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Steelers have legitimate QB controversy brewing in training camp

How much value will the Steelers place on the fourth-round draft pick spent to acquire a quarterback if only ends up being their fourth-best passer?

Charles LeClaire-USA TODAY Sport

The Pittsburgh Steelers are notorious for finding diamonds in the undrafted rough of free-agency, yet there are reasons why some players are picked and others are passed over on draft day.

Some people felt Landry Jones would have been a first- or second-round selection had he left the Oklahoma Sooners following the 2011 season. He stayed for his senior season, and wound up a fourth-round pick in the 2013 NFL draft.

In a recent interview with The Oklahoman, Jones talked about whether he made the right decision by staying in school his senior season, no matter how many Oklahoma and Big-12 passing records he broke along the way.

"There's all kinds of speculation out there on whether if I had come out last year I might have gotten drafted higher. It turned out I got drafted in the fourth round. That's exactly where I was supposed to go. It's a good situation for me."

He accredits the good of his situation to the ability to watch and learn from Ben Roethlisberger. Jones is not quite as big as 'Big Ben', although at 6-3 and 220 pounds, he is big enough to fit the desired mold for pocket passers. However, size is not the final determining factor of NFL viability; and neither is any collegiate passing statistic or record. When final roster cuts are made, players must earn their right to take the field.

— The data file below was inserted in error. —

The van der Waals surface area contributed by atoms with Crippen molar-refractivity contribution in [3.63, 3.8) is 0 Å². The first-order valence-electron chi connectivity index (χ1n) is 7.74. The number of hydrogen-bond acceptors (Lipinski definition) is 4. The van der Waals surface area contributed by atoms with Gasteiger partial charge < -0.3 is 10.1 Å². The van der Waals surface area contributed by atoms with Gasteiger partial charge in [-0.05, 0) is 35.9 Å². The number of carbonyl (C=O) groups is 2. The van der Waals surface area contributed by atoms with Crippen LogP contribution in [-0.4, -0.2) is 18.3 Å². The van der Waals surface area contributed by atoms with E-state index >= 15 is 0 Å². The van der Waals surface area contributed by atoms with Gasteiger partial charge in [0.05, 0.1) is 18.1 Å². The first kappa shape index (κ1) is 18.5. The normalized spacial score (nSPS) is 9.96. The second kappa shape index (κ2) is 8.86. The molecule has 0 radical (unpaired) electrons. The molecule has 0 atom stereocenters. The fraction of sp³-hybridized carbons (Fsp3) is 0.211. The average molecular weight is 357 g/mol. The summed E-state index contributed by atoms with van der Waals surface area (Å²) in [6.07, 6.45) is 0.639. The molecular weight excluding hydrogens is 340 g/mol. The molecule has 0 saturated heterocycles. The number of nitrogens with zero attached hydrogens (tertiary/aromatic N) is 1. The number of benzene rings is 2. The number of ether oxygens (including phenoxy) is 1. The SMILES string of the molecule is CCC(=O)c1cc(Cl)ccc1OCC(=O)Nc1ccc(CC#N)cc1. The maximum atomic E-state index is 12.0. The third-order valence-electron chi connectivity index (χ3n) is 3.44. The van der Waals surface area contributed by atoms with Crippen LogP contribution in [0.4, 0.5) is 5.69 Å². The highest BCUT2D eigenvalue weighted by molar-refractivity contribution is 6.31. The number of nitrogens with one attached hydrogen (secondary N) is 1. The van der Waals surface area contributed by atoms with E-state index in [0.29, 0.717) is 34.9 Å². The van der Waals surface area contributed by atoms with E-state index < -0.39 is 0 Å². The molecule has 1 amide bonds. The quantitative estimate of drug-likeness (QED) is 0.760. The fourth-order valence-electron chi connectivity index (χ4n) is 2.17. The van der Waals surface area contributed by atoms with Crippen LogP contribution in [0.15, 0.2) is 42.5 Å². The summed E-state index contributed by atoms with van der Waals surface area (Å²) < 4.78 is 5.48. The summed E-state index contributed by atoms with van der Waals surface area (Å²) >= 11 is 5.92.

"This is different, knowing you're at the bottom of the depth chart. You just have to put your head down and start grinding. When it's your opportunity, you have to take advantage."

Unfortunately for Jones, he has not been the one taking advantage of a 'good situation'; his rival John Parker Wilson has.

Wilson was claimed off waivers from the Jacksonville Jaguars in February, with no certainty about obtaining a quarterback in the upcoming draft. Wilson would - if nothing else - provide extra competition for the right to backup Roethlisberger. The team signed NFL journeyman and Pittsburgh-native Bruce Gradkowski in free-agency, and he is expected to take Byron Leftwich's place as Ben's primary backup, leaving Wilson as the team's third with Charlie Batch left unsigned. The team then drafted Jones, relegating Wilson to labels like 'odd man out' and 'camp body'.

However, as OTAs passed and training camp now rolls into its second full week, Wilson is the one producing. Reports spilling out of Latrobe only mention Jones with verbs like 'struggling' and 'inaccurate'. Those same reports drop the name of Wilson in conjunction with handling bad snaps in pressure situations, finding open receivers despite protection breakdowns and completing touchdown passes.

Pittsburgh will have four preseason games to decide which quarterback deserves to be the third-string reserve, and who will remain unemployed. Jones may have been drafted as a project, but as the Steelers have learned first-hand during Roethlisberger's career - third-stringers must be capable of taking Ben's place on any given Sunday.

Will the drafted Jones eventually catch up with his potential, or will the undrafted Wilson's NFL experience leave the draft pick in the dust? If Wilson continues to outperform Jones, will the team still stick with the one who cost them a draft pick anyway?

The battle begins when the Steelers take on the New York Giants in the first preseason game on Saturday.

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